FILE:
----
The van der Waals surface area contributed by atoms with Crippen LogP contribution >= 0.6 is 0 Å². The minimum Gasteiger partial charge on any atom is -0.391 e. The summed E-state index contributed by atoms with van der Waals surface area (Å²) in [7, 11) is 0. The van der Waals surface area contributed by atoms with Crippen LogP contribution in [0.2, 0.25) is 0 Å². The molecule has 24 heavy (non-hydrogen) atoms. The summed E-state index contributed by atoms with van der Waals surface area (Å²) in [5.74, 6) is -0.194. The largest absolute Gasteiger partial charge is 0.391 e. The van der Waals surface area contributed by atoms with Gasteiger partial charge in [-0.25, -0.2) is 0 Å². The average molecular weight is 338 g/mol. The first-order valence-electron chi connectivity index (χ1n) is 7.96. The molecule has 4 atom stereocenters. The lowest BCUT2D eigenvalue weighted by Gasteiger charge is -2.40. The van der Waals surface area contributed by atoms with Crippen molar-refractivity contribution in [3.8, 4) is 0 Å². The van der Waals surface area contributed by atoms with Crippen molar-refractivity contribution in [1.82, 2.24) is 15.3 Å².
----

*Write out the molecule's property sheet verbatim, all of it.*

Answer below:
The van der Waals surface area contributed by atoms with Crippen LogP contribution >= 0.6 is 0 Å². The minimum Gasteiger partial charge on any atom is -0.391 e. The summed E-state index contributed by atoms with van der Waals surface area (Å²) in [7, 11) is 0. The van der Waals surface area contributed by atoms with Crippen LogP contribution in [0.2, 0.25) is 0 Å². The molecule has 24 heavy (non-hydrogen) atoms. The summed E-state index contributed by atoms with van der Waals surface area (Å²) in [5.74, 6) is -0.194. The largest absolute Gasteiger partial charge is 0.391 e. The van der Waals surface area contributed by atoms with Gasteiger partial charge in [-0.25, -0.2) is 0 Å². The average molecular weight is 338 g/mol. The first-order valence-electron chi connectivity index (χ1n) is 7.96. The molecule has 4 atom stereocenters. The lowest BCUT2D eigenvalue weighted by Gasteiger charge is -2.40. The van der Waals surface area contributed by atoms with Crippen molar-refractivity contribution in [3.8, 4) is 0 Å². The van der Waals surface area contributed by atoms with Crippen molar-refractivity contribution in [1.82, 2.24) is 15.3 Å².